If you wanted to cut spending in Washington, the last thing you would do is create an additional federal spending bill.
But real world events intervene. Sometimes tragic. And that's the state of affairs Congress and the White House now face.
Historic flooding spawned by Hurricane Irene, Tropical Storm Lee, wildfires in Texas and even a dramatic, rare, east coast earthquake bled the federal emergency coffers dry. That's to say nothing of an horrific tornado that devastated Joplin, MO this spring, twisters in Alabama and major flooding in the midwest and south.
These natural calamities drained the federal Disaster Relief Fund, dropping its balance well below a billion dollars earlier this summer.
So President Obama wrote to House Speaker John Boehner (R-OH) this week, asking for a "supplemental appropriations request for FY 2011 of $500 million and a budget amendment of FY 2012 of $4.6 billion."
Here's what that means:
Twelve annual spending bills fund the federal government. One bill pays for programs at the Department of Interior. Another handles Transportation, Housing and Urban Development. There's the Commerce, Justice, Science bill. And so on.
But in recent years, it's become standard for an administration to ask Congress for an additional spending bill, known as a "supplemental" or "supp" in Washington-speak. That's an extra bill on top of the other 12 annual funding measures.
This became de rigueur under President George W. Bush in the years following September 11th. The U.S. sprinted to bolster is defenses against terrorism. It launched wars in Afghanistan and Iraq. Hurricane Katrina ravaged New Orleans in 2005. Congress obviously hadn't approved money to combat terrorism, go to war or rebuild the Big Easy. So at Bush's request, Congress authored a string of annual supplemental spending measures to pay for these operations.
And so it went. And deficits exploded.
The voting public sent a specific message to Washington last fall: halt the spending. Republicans then poured onto Capitol Hill to do just that. This year, the House GOP leadership engineered a number of bills which made significant inroads into spending. Even so, some of the efforts weren't enough for some conservative lawmakers and those with strong ties to the tea party.
And then the natural disasters started.
Natural disasters happen every year. Floods. Tornadoes. Blizzards. Earthquakes. Hurricanes. They don't distinguish between Democratic or Republican districts. They hit the homes and businesses of people who donate to People for the American Way and those who sport perfect attendance at tea party gatherings.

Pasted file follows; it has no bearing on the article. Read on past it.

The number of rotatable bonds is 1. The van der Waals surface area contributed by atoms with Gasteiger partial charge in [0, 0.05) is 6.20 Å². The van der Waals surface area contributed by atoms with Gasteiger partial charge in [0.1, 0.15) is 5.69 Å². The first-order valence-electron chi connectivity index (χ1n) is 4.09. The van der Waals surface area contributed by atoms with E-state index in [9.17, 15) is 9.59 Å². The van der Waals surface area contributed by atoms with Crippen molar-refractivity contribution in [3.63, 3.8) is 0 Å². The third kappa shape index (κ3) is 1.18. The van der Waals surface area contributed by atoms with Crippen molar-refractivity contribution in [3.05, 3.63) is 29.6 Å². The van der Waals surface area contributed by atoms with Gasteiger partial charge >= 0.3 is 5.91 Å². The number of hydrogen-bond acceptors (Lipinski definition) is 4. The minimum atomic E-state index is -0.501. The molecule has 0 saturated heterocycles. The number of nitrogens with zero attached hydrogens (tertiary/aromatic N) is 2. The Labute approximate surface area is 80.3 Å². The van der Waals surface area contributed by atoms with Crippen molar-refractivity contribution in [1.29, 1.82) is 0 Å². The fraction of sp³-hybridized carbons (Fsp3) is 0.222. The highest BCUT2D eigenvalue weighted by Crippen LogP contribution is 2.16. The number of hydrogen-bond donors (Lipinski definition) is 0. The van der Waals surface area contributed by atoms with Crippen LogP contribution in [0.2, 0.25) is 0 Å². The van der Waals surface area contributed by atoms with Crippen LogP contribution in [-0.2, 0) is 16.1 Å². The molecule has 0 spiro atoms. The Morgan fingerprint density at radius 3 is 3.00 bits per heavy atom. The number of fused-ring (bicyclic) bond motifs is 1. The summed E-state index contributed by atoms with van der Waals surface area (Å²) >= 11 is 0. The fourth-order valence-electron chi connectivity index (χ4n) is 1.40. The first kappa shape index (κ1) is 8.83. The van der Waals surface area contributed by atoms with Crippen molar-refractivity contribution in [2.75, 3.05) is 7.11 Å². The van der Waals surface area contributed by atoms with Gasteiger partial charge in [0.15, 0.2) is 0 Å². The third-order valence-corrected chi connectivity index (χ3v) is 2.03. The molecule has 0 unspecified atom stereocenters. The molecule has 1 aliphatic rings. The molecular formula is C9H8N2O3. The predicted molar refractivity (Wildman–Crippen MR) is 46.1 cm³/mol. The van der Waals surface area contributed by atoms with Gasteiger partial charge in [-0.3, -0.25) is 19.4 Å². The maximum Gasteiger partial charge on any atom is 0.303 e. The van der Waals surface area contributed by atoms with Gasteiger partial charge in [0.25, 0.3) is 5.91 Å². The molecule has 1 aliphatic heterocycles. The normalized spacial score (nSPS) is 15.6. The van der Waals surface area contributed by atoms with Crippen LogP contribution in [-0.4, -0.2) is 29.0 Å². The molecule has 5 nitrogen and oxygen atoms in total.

Freshman Reps. Tom Marino (R-PA) and Lou Barletta (R-PA) skipped Mr. Obama's speech to a Joint Session of Congress Thursday due to the epic flooding in their districts.
"Flood Victims Urged to Call Washington Office," read a message posted on Marino's House webpage.
"Rest assured that I am fully committed to bringing the full force of the federal government to the 11th Congressional District so the people, businesses and municipalities here can recover," said Barletta in a news a release.
Vermont experienced some of the worst damage from Irene. The storm isolated entire communities into islands as the floodwaters washed out roadways and stranded people for days.
"Disaster assistance should not fall casualty to the relentless budget battles in Washington," said the state's lone Congressman, Rep. Peter Welch (D-VT). "The storm was an act of God. How we fund the recovery effort is an act of Congress."
Which is where the president's request for a supplemental spending bill comes in. And regardless of fiscal orthodoxy, this is where it's hard for conservatives to oppose additional spending, lest voters interpret a resistance to the relief as calloused.
Long before Mr. Obama sent his additional spending request to Capitol Hill, Senate Majority Leader Harry Reid (D-NV) scheduled a vote on an emergency spending bill next week.
"Some of my Republican colleagues are trying to - I was going to say something vulgar and I'm not going to do that - are trying to cater to the tea party by holding up relief efforts," Reid said.
But earlier in the week, House Majority Leader Eric Cantor (R-VA), who represents the Congressional district where the epicenter of the earthquake was located, swung back hard at suggestions by reporters and Democrats that he and other GOPers might withhold disaster money unless Congress first approved budget cuts as offsets.